'The Best of Enemies' review: Well-crafted but only semi-convincing drama
PLOT In the still-segregated South of 1971, an African-American activist and a Klansman find themselves sitting on the same committee.
CAST Sam Rockwell, Taraji P. Henson, Babou Ceesay
RATED PG-13 (language and adult themes)
BOTTOM LINE Strong performances and a strange-but-true story keep this Civil Rights drama from succumbing to formula.
The truth is more interesting than the fiction in “The Best of Enemies,” a well-crafted but only semi-convincing drama about a fascinating chapter in Civil Rights history.
Set in Durham, North Carolina, in 1971, the film zeroes in on a small problem that becomes a major issue: A local black school has been damaged by fire, and the town must now decide whether to put those students in the white school. Into the fray step two prominent locals: Ann Atwater (Taraji P. Henson), a black activist with a hot temper (we first see her smacking a white politician with his own phone), and C.P. Ellis (Sam Rockwell), the taciturn president of the local Klan. Imagine their surprise when they’re nominated as co-chairs of a committee created to find a solution.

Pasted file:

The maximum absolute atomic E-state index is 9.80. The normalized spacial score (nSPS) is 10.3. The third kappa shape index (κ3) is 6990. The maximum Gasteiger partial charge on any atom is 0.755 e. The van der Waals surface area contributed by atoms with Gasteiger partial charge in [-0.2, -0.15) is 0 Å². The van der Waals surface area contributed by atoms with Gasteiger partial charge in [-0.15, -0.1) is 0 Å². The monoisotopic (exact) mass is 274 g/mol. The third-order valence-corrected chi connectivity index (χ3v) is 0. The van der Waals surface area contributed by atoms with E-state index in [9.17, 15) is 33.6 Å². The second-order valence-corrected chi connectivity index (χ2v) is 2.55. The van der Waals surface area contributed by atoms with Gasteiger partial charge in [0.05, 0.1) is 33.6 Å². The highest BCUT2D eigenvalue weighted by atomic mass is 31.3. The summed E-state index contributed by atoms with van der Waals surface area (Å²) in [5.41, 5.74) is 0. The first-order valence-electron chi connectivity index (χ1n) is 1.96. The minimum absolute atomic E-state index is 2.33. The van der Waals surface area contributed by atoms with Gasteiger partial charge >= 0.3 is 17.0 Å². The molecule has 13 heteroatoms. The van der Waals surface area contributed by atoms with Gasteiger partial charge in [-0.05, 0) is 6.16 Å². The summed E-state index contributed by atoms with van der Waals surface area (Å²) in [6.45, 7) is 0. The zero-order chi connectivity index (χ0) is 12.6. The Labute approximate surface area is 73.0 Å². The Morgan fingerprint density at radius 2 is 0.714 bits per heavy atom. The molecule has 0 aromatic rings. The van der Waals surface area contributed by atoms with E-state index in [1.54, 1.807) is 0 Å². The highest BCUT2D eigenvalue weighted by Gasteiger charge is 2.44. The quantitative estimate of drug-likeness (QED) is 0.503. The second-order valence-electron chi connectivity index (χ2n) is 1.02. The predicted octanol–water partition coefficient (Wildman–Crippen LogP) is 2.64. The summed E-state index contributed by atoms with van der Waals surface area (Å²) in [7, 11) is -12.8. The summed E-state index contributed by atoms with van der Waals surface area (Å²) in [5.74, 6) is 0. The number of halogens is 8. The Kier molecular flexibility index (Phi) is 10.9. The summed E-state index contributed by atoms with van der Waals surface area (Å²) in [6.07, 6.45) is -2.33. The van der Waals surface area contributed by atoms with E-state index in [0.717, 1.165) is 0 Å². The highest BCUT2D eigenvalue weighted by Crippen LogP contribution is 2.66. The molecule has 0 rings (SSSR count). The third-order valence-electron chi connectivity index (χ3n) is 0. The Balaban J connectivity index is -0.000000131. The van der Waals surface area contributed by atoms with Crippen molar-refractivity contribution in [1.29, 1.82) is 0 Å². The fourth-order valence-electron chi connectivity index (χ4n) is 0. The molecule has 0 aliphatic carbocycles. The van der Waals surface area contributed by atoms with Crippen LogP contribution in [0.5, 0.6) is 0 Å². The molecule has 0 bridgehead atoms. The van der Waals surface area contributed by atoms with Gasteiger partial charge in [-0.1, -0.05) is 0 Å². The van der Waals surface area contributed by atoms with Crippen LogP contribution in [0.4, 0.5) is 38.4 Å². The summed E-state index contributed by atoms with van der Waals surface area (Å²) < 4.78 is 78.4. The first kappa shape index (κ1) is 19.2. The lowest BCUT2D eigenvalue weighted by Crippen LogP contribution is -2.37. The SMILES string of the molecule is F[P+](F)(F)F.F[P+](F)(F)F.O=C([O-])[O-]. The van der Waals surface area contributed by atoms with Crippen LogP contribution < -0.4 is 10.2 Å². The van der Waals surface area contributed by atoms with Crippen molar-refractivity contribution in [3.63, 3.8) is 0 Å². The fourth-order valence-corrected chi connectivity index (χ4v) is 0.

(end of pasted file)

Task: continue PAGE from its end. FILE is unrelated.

You couldn’t ask for better actors than Henson and Rockwell, both quite fine in their roles, but the unusual committee -- known as a charrette -- is the real star of the film. A 10-day forum with local citizens whose decision will become law, the charrette is introduced by an educated outsider, Bill Riddick (Babou Ceesay). The best moments in “The Best of Enemies” happen here, as when a black citizen, Howard Clement (Gilbert Glenn Brown), responds to Ellis’ racist rant with unexpected praise: “He’s the only honest man in here. He hates me and he just told me why.”
Written and directed by Robin Bissell (and inspired by Osha Gray Davidson’s non-fiction book), “The Best of Enemies” shines during the meetings but drifts into formula when it tries to create a narrative arc. As Ellis’ hardline begins to soften, danger rears its head in the form of suspicious Klan colleagues (including Wes Bentley as the smirking Floyd Kelly). An act of kindness from Atwater prompts a transgressive visit from Ellis’ wife, Mary (Anne Heche). These familiar beats serve their function but don’t offer much insight into the characters or into the complicated issues at the heart of racism.
“The Best of Enemies” touches on those issues only glancingly. As a result, the climactic moment in which Ellis renounces white supremacy arrives a little suddenly and without enough information. What prompted such an utterly radical change? In a 1999 interview with his local newspaper, Ellis explained that he eventually realized poor whites had the same problems as blacks: housing, employment, fair wages, self-respect. What, he asked, “had I spent all my life fighting people like Ann for?”